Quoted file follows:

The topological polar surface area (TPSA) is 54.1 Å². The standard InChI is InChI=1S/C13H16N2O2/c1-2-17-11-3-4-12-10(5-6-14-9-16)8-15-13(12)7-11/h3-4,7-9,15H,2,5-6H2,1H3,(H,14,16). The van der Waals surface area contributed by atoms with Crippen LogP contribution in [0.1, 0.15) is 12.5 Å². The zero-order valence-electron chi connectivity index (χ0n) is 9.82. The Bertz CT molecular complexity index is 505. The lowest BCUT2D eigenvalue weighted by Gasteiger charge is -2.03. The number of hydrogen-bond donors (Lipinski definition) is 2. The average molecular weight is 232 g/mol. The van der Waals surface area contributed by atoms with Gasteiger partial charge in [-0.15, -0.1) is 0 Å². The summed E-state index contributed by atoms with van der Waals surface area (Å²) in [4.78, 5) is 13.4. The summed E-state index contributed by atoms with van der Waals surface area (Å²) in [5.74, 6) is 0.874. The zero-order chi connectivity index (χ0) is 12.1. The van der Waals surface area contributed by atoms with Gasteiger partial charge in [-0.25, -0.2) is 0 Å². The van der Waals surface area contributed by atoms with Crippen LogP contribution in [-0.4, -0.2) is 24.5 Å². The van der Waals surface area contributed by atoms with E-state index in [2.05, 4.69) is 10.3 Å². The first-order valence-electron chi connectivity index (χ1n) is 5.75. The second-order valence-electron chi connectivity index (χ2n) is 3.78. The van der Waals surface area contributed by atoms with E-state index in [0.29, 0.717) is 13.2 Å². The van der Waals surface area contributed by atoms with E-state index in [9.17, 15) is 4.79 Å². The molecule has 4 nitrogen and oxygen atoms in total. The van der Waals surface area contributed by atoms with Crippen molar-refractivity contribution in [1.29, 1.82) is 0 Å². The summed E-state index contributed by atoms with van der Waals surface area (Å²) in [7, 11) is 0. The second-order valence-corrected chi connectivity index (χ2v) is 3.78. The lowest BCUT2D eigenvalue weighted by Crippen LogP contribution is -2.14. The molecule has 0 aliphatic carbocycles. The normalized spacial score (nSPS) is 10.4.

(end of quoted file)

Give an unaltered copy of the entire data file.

The topological polar surface area (TPSA) is 54.1 Å². The standard InChI is InChI=1S/C13H16N2O2/c1-2-17-11-3-4-12-10(5-6-14-9-16)8-15-13(12)7-11/h3-4,7-9,15H,2,5-6H2,1H3,(H,14,16). The van der Waals surface area contributed by atoms with Crippen LogP contribution in [0.1, 0.15) is 12.5 Å². The zero-order valence-electron chi connectivity index (χ0n) is 9.82. The Bertz CT molecular complexity index is 505. The lowest BCUT2D eigenvalue weighted by Gasteiger charge is -2.03. The number of hydrogen-bond donors (Lipinski definition) is 2. The average molecular weight is 232 g/mol. The van der Waals surface area contributed by atoms with Gasteiger partial charge in [-0.15, -0.1) is 0 Å². The summed E-state index contributed by atoms with van der Waals surface area (Å²) in [4.78, 5) is 13.4. The summed E-state index contributed by atoms with van der Waals surface area (Å²) in [5.74, 6) is 0.874. The zero-order chi connectivity index (χ0) is 12.1. The van der Waals surface area contributed by atoms with Gasteiger partial charge in [-0.25, -0.2) is 0 Å². The van der Waals surface area contributed by atoms with Crippen LogP contribution in [-0.4, -0.2) is 24.5 Å². The van der Waals surface area contributed by atoms with E-state index in [2.05, 4.69) is 10.3 Å². The first-order valence-electron chi connectivity index (χ1n) is 5.75. The second-order valence-electron chi connectivity index (χ2n) is 3.78. The van der Waals surface area contributed by atoms with E-state index in [0.29, 0.717) is 13.2 Å². The van der Waals surface area contributed by atoms with E-state index in [9.17, 15) is 4.79 Å². The molecule has 4 nitrogen and oxygen atoms in total. The van der Waals surface area contributed by atoms with Crippen molar-refractivity contribution in [1.29, 1.82) is 0 Å². The summed E-state index contributed by atoms with van der Waals surface area (Å²) in [7, 11) is 0. The second-order valence-corrected chi connectivity index (χ2v) is 3.78. The lowest BCUT2D eigenvalue weighted by Crippen LogP contribution is -2.14. The molecule has 0 aliphatic carbocycles. The normalized spacial score (nSPS) is 10.4.